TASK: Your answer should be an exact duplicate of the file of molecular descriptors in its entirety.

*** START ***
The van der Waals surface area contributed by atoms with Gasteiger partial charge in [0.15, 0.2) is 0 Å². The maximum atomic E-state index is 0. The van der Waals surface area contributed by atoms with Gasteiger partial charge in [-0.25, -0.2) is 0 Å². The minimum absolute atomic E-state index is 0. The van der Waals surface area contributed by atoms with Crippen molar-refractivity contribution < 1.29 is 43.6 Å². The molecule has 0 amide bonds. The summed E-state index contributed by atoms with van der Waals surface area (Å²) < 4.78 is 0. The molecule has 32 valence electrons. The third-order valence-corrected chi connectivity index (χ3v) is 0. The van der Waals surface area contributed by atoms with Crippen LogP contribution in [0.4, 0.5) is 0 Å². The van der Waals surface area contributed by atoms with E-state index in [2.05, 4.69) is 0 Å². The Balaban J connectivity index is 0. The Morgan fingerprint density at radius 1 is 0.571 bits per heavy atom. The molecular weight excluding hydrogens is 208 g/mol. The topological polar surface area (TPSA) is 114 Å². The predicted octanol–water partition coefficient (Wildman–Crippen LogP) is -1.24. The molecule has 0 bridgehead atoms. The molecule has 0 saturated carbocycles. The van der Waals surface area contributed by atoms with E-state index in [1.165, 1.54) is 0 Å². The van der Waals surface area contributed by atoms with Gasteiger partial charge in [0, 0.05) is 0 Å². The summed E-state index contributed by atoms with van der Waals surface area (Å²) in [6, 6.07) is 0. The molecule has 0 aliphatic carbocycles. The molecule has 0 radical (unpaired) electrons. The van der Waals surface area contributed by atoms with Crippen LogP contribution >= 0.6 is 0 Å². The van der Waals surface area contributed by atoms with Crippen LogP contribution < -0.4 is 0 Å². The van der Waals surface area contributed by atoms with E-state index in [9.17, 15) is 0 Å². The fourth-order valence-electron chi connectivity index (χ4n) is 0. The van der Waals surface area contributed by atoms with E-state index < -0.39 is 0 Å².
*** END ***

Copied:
The van der Waals surface area contributed by atoms with Gasteiger partial charge in [0.15, 0.2) is 0 Å². The maximum atomic E-state index is 0. The van der Waals surface area contributed by atoms with Gasteiger partial charge in [-0.25, -0.2) is 0 Å². The minimum absolute atomic E-state index is 0. The van der Waals surface area contributed by atoms with Crippen molar-refractivity contribution < 1.29 is 43.6 Å². The molecule has 0 amide bonds. The summed E-state index contributed by atoms with van der Waals surface area (Å²) < 4.78 is 0. The molecule has 32 valence electrons. The third-order valence-corrected chi connectivity index (χ3v) is 0. The van der Waals surface area contributed by atoms with Crippen LogP contribution in [0.4, 0.5) is 0 Å². The van der Waals surface area contributed by atoms with E-state index in [2.05, 4.69) is 0 Å². The Balaban J connectivity index is 0. The Morgan fingerprint density at radius 1 is 0.571 bits per heavy atom. The molecular weight excluding hydrogens is 208 g/mol. The topological polar surface area (TPSA) is 114 Å². The predicted octanol–water partition coefficient (Wildman–Crippen LogP) is -1.24. The molecule has 0 bridgehead atoms. The molecule has 0 saturated carbocycles. The van der Waals surface area contributed by atoms with E-state index in [1.165, 1.54) is 0 Å². The van der Waals surface area contributed by atoms with Gasteiger partial charge in [0, 0.05) is 0 Å². The summed E-state index contributed by atoms with van der Waals surface area (Å²) in [6, 6.07) is 0. The molecule has 0 aliphatic carbocycles. The molecule has 0 radical (unpaired) electrons. The van der Waals surface area contributed by atoms with Crippen LogP contribution >= 0.6 is 0 Å². The van der Waals surface area contributed by atoms with Crippen LogP contribution < -0.4 is 0 Å². The van der Waals surface area contributed by atoms with E-state index in [9.17, 15) is 0 Å². The fourth-order valence-electron chi connectivity index (χ4n) is 0. The van der Waals surface area contributed by atoms with E-state index < -0.39 is 0 Å².